COVID-19 exposure contact tracing became a priority for local health departments this past spring, and there were many hurdles to get clear tracing information to track the outbreak in communities. The CDC notes that it’s a vital part of controlling the pandemic but individual privacy is always a concern in any size community.
When data collection moved from in-person surveys and health department phone calls, smartphones were a natural fit to passively track potential exposures. But the race to market with tracing software was just one of the challenges that developers experienced. Because after apps were designed and launched, they still have to be adopted by each smartphone user to be of assistance.
Tracing Strangers, One Phone at a Time
Since an infected person who leaves their home for a grocery store cannot identify each stranger that passes by, contact exposure apps rely on proximity data and geolocation to make a guess on who might get sick next. It’s a simple plan with a complex execution.
First, develop an application that works across a broad range of phone types, from old to new, Android to Apple.
Second, release the app in such a way that it inspires trust and assurance that the developer is legitimate.
Third, get one smartphone user (and then millions more) to go to their app store, download the app, and then keep it on their phone during the pandemic.
It may sound simple, but it’s anything but easy. At any point in this journey, the intended app user could bail on the process. They could even go through all three steps above, download the app, and then change their mind and delete it.
The Privacy Debate Around Data and Location Tracing
How much and what kind of data is at the heart of this debate, as privacy experts disagree with application designers and those who’d like to get more information, rather than less. Most of the basic contact tracing app designs include geolocation data transmitted to a database for each user.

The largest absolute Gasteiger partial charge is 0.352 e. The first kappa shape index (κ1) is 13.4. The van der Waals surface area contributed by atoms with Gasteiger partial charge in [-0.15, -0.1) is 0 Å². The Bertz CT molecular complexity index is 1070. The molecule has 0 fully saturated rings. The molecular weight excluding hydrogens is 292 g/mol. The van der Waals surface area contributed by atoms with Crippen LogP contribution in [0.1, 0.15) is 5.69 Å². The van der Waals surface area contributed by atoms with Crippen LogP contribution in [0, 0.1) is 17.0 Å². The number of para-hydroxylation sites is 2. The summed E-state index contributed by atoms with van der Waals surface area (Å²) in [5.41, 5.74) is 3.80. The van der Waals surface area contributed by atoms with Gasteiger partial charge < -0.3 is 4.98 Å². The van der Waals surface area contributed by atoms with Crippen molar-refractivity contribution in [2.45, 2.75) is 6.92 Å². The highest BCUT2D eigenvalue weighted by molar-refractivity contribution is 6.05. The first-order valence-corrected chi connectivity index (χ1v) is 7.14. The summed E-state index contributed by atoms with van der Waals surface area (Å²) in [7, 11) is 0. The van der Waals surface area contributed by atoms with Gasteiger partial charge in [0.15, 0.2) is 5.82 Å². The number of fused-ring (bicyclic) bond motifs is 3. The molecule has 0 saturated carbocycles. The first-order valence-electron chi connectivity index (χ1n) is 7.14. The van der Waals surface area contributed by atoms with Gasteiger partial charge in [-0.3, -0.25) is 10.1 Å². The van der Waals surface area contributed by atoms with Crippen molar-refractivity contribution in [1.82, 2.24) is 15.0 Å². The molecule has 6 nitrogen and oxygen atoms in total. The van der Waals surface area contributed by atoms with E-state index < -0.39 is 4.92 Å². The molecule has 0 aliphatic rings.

Privacy experts “say that collecting location data is unnecessary and should be avoided. Where two people were when they met doesn’t matter. All that counts is that they met,” writes Laura Hautala at CNET.
Another potential design flaw in terms of privacy is linking one unchanging identifier for each user. Better than tracking the user’s name, for sure, but still not necessary, writes Hautala.
“Other apps have found ways to avoid this, with some protocols changing the user’s identifier as often as once a minute. This approach makes it much harder for someone to abuse the data, using it to track one person’s movements while using the app,” she says.
An additional data considerate safety protocol is not transmitting all the phone’s tracking data all the time, but instead waiting until a person is noted as sick, and then transmitting data to promote tracing and support.
How You Can Choose a Safe Data Path As Well As Contact Tracing
Both Apple and Google now offer software on their phones that doesn’t require downloading anything from the app store. Instead, you may encounter an opt-in page on your phone when you boot up or update software. Both Apple and Google have made improvements in privacy protections for their tracing efforts, or so say experts in the field, like tech columnist Jason Aten at Inc. Magazine. These new programs sync with health department-made applications that create contact exposure data sets for local communities to use.
- New tracing keys that mark exposure proximity are randomly generated every 10-20 minutes and transmitted via Bluetooth beacon to protect individual privacy.
- Data transmission only occurs when a phone’s user tests positive does the data get uploaded to the health organization’s server.
- In addition, the phone programs are using AES encryption which prevents someone from capturing your information en route and using it for nefarious purposes.
“The companies are also building an interface into their mobile operating systems to give users simple control over when the beacon function is active. For example, if you wanted to have it on when you’re out shopping in the grocery store, you could turn it on. Then, once you’ve returned home, if you were concerned about your phone transmitting any information, you could simply turn it off,” writes Aten.
So at the end of the day, you can still choose to opt-out if you’re still unsure of who is in charge of your data. And that ability to exercise personal control over your data is ultimately the best protection of all.